chromosome from near dpy-6 to the left, a region of the Bergerac 
chromosome flanking lin-14(Bergerac) and containing all of the Tc1 
elements near lin-14(Bergerac), and the Bristol chromosome from near 
unc-9 to the right.  A total of 10+E4 to 10+E5 animals of the genotype 
lin-14(n536 n540)/dpy-6 lin-14(Bergerac) 
eened for the n5367+ or n536/n536 n540 
heterozygote phenotype of Lon, Egl, and Vul.  One such animal was 
found.  Subsequent progeny tests showed this animal to be of the 
genotype dpy-6 36)/lin-14(n536 n540), showing that 
n540 maps to the left of n536 on the genetic map.  DNA was prepared 
from homozygous dpy-6 36) recombinant animals and 
by Southern blot analysis with a Tc1 probe shown to be missing just 
one of the Tc1 elements ('b,' see map below) near lin-14(Bergerac), 
mapping this element to the right of lin-14.About 50 Kb on one side 
and 130 Kb on the other side of Tc1 element b had already been cloned 
by chromosome walking; therefore it was possible that even though Tc1 
element b maps to the right of the lin-14 intragenic recombination 
point, a cosmid at either extreme of this 180 Kb contig could map to 
the left of this recombination point.  Cosmids from both ends of the 
contig were used as probes in Southern blot analyses of DNAs isolated 
from the Bristol, the Bergerac, and the lin-14 intragenic recombinant 
strains to search for Bristol/Bergerac restriction fragment length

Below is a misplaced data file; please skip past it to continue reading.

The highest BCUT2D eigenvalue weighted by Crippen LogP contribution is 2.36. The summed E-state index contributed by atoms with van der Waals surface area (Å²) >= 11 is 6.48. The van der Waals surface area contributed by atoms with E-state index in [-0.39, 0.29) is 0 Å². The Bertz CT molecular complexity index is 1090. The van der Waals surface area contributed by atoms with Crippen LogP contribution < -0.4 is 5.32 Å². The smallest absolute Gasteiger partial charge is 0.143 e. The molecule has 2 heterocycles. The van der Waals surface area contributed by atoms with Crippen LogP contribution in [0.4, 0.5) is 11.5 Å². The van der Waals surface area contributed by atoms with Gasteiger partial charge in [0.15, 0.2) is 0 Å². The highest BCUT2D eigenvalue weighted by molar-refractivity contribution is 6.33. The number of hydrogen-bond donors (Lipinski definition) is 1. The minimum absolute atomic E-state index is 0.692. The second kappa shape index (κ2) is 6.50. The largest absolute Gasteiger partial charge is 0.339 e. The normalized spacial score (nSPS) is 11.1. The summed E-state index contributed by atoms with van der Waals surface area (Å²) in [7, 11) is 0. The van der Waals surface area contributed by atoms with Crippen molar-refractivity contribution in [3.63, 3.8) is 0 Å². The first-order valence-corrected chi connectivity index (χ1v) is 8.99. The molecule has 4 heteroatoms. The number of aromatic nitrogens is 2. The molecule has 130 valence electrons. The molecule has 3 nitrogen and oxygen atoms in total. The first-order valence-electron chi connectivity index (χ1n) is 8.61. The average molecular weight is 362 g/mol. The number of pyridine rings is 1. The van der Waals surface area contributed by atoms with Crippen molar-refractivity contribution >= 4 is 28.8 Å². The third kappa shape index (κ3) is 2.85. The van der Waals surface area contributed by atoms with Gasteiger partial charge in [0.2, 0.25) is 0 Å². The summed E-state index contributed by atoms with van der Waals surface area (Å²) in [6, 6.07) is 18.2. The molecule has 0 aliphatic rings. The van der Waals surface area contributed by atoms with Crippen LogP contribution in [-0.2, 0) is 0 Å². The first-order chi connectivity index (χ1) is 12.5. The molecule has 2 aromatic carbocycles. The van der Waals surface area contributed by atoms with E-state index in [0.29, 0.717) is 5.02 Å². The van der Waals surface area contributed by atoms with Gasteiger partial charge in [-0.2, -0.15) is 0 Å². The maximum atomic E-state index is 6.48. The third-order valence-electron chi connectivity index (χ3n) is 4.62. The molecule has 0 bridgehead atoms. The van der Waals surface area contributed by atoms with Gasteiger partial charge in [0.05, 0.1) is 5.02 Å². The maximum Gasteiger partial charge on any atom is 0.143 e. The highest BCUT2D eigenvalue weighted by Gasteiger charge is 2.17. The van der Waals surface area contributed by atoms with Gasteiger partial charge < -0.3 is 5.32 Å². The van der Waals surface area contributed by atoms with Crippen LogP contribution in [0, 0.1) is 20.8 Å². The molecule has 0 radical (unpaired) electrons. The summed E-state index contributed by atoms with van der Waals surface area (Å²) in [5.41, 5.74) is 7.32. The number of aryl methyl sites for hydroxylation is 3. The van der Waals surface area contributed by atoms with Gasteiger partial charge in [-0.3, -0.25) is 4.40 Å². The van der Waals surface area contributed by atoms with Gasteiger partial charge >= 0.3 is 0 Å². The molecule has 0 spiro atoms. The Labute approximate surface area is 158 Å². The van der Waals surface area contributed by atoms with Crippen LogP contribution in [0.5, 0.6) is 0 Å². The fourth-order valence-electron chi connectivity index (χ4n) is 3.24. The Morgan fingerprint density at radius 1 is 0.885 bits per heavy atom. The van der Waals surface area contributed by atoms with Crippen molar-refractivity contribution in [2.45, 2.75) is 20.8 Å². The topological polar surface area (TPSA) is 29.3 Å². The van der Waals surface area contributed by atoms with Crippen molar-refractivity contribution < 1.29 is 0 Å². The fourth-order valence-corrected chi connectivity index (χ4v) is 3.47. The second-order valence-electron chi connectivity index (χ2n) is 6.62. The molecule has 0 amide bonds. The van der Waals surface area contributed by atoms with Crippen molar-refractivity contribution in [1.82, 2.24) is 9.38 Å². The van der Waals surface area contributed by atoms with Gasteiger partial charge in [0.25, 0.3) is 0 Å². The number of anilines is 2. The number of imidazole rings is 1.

dimorphisms that could be mapped relative to lin-14.  One cosmid, KKH9,
at one end of contig b about 40 Kb from Tc1 element b, was found to 
identify a Bristol/Bergerac XhoI site dimorphism that mapped to the 
left of Tc1 element b, based upon the presence of the Bergerac XhoI 
fragment length dimorphism in the lin-14 intragenic recombinant strain.
Therefore, the lin-14 recombination point and presumably at least 
part of the lin-14 gene is located between Tc1 element b on the right 
and the KKH9 defined XhoI site on the left.  Cosmid KKH9 was then used 
to screen DNA from 20 other lin-14 mutants for restriction fragment 
length polymorphisms using a variety of restriction enzymes.  
Polymorphisms were detected in DNAs isolated from mutants carrying 
three lin-14 alleles, including one allele isolated after EMS 
mutagenesis and two after gamma ray mutagenesis.  In fact n536 (as 
well as n536 n540) has an associated BglII restriction fragment length 
polymorphism, which has also been detected in the dpy-6 
36) intragenic recombinant strain, thus defining 
the recombination point in this strain and at least part of lin-14 to 
be located to the left of this BglII restriction fragment.
These data strongly suggest -- but do not prove -- that we have 
cloned at least part of lin-14.  We are now preparing to attempt to 
definitively establish that we have cloned lin-14 by microinjecting 
the clone into lin-14 mutant strains to rescue the mutant phenotype.  
Unfortunately this protocol can prove but not disprove our conjecture.
[See Figure 1]

Figure 1